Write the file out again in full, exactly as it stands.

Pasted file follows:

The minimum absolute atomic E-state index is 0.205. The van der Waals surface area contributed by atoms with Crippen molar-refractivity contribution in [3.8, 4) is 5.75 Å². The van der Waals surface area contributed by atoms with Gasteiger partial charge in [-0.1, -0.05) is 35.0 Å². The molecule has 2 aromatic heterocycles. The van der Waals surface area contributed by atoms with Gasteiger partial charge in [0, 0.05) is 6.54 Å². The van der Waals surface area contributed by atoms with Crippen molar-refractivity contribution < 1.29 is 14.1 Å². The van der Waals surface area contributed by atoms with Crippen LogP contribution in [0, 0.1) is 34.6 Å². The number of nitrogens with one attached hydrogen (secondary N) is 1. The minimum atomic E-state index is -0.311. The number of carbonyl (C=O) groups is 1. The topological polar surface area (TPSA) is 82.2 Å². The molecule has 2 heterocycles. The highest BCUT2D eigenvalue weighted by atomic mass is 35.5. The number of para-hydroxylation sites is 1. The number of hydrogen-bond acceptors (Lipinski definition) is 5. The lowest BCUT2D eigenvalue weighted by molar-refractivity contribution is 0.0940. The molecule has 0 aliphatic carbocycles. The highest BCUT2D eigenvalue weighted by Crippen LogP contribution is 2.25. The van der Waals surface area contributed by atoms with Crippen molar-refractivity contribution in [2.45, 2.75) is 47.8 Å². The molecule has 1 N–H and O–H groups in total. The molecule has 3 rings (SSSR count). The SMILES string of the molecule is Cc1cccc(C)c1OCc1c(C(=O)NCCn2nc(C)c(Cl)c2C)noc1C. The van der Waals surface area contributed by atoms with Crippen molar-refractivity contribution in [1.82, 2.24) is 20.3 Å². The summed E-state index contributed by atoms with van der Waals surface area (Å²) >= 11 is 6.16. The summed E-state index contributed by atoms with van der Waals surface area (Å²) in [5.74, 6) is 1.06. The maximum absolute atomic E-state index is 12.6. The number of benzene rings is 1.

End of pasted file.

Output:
The minimum absolute atomic E-state index is 0.205. The van der Waals surface area contributed by atoms with Crippen molar-refractivity contribution in [3.8, 4) is 5.75 Å². The van der Waals surface area contributed by atoms with Gasteiger partial charge in [-0.1, -0.05) is 35.0 Å². The molecule has 2 aromatic heterocycles. The van der Waals surface area contributed by atoms with Gasteiger partial charge in [0, 0.05) is 6.54 Å². The van der Waals surface area contributed by atoms with Crippen molar-refractivity contribution < 1.29 is 14.1 Å². The van der Waals surface area contributed by atoms with Crippen LogP contribution in [0, 0.1) is 34.6 Å². The number of nitrogens with one attached hydrogen (secondary N) is 1. The minimum atomic E-state index is -0.311. The number of carbonyl (C=O) groups is 1. The topological polar surface area (TPSA) is 82.2 Å². The molecule has 2 heterocycles. The highest BCUT2D eigenvalue weighted by atomic mass is 35.5. The number of para-hydroxylation sites is 1. The number of hydrogen-bond acceptors (Lipinski definition) is 5. The lowest BCUT2D eigenvalue weighted by molar-refractivity contribution is 0.0940. The molecule has 0 aliphatic carbocycles. The highest BCUT2D eigenvalue weighted by Crippen LogP contribution is 2.25. The van der Waals surface area contributed by atoms with Crippen molar-refractivity contribution in [2.45, 2.75) is 47.8 Å². The molecule has 1 N–H and O–H groups in total. The molecule has 3 rings (SSSR count). The SMILES string of the molecule is Cc1cccc(C)c1OCc1c(C(=O)NCCn2nc(C)c(Cl)c2C)noc1C. The van der Waals surface area contributed by atoms with Crippen molar-refractivity contribution in [1.82, 2.24) is 20.3 Å². The summed E-state index contributed by atoms with van der Waals surface area (Å²) >= 11 is 6.16. The summed E-state index contributed by atoms with van der Waals surface area (Å²) in [5.74, 6) is 1.06. The maximum absolute atomic E-state index is 12.6. The number of benzene rings is 1.